Plus, they provide a stylish backdrop for potted plants or comfy seating. Pick a colour and design which matches your theme to tie your garden’s look together beautifully.
‘City living can often be at the expense of privacy so it’s important to first ascertain which areas of the garden provide a more secluded area in which to place seating,’ says Nick Woodhouse of Woodhouse and Law.
‘For those spaces that might benefit from greater screening, a carefully placed small tree or run of trellis can work wonders in providing a sense of privacy. There is also an ever-growing range of beautifully etched metal screens on the market at the minute, in every colour, style and finish imaginable.’
For more ways to create a private outdoor space, check out our garden privacy ideas.
10. Add a tree or two to break up the space
There’s no reason a small garden layout can’t include trees, especially if you keep them in pots. And the good news is, there are plenty of varieties available which will be happy to be grown in this way.
Acers (Japanese maples) are perfect solutions for a boost of colour with their feathery leaves. For a rustic, Mediterranean vibe, small olive trees make a great addition. A clipped bay tree is a good choice for a more formal look, plus you can use the leaves in your cooking.
If you’ve only got room for one tree, the RHS offer great advice – to choose one which adds interest across seasons, be it blossom in spring, attractive bark in winter, or fruit in autumn. A small apple tree, for example, will bring delight for months on end.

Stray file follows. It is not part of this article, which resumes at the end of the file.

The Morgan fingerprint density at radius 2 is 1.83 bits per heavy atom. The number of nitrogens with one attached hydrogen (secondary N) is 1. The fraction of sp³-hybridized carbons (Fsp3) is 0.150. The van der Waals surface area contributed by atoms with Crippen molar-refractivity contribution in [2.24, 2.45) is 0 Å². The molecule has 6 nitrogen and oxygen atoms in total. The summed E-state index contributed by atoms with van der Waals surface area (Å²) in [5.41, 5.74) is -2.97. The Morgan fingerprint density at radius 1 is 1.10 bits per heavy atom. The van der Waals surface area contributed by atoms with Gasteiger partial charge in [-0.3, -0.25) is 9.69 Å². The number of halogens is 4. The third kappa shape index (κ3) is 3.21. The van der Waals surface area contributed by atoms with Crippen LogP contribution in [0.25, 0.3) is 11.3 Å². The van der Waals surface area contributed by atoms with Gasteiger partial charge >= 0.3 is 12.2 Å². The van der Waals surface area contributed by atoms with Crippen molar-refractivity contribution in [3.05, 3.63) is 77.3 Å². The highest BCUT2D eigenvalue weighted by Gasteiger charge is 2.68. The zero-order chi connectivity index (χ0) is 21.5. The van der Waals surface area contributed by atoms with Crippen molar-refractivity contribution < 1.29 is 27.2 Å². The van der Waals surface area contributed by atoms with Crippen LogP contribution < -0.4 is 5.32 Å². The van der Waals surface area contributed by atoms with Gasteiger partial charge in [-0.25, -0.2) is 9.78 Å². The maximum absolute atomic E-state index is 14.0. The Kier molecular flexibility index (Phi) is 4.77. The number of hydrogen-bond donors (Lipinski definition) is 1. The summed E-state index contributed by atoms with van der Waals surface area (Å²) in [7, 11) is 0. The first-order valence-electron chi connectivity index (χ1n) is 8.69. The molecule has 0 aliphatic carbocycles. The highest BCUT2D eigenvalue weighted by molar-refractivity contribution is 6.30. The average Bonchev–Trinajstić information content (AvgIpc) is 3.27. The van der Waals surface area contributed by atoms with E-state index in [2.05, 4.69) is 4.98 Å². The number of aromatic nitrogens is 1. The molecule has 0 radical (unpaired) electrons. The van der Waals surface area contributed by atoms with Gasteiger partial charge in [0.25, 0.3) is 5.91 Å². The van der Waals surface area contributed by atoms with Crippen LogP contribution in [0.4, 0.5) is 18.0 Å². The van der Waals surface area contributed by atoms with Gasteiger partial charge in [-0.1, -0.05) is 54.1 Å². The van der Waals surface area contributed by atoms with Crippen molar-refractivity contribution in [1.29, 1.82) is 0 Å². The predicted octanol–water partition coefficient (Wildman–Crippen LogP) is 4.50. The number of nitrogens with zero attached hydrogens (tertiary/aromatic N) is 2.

In terms of making a garden seem larger, ‘small garden trees can help,’ says garden designer Hannah Rickards. Try using ‘two trees, to frame the end of a path leading to the next area of the garden.’
This small palm tree shown above adds a tropical focal point for this garden, whilst cleverly splitting the layout into two areas. Take a look at our best trees for small gardens to get started.
11. Soften the edges with plenty of plants
Garden designer Melanie Jackson of Melanie Jackson Garden Design added climbers along the back of this small plot using raised beds, which will soften the high fence and sun bench as they grow.
If you'd like some climbers for your plot then consider clematis, for its clouds of delicate blossoms. Try ‘Montana Mayleen’ for pastel pink blooms with a vanilla-like scent, and bronzed foliage. You can find out how to grow clematis in our guide.
For fairy-like falls of purple petals, a trained wisteria is another lovely choice.
If your wall is in a sheltered, sunny spot, then a passionflower may well thrive, with its intricate flowers and bright orange fruit. Or, for show-stopping colour, opt for Virginia Creeper. Its bright green summer foliage will turn to a blazing red as the weather cools.
Melanie has also added light, warm-hued paving and plenty of greenery and flowers to make this garden an inviting space.
12. Make a fire pit the focal point of your plot
Everyone loves a fire pit, and it can be enjoyed all year round. In winter, you can gather next to it with friends and family to keep cosy, toasting marshmallows and enjoying its magical glow beneath the stars. In summer, it’s the perfect centrepiece for a summer evening party.
When it comes to designing your small garden layout, why not give your fire pit the spotlight it deserves. You'll find plenty of inspiration in our fire pit ideas.
13. Go simple for modern, year-round appeal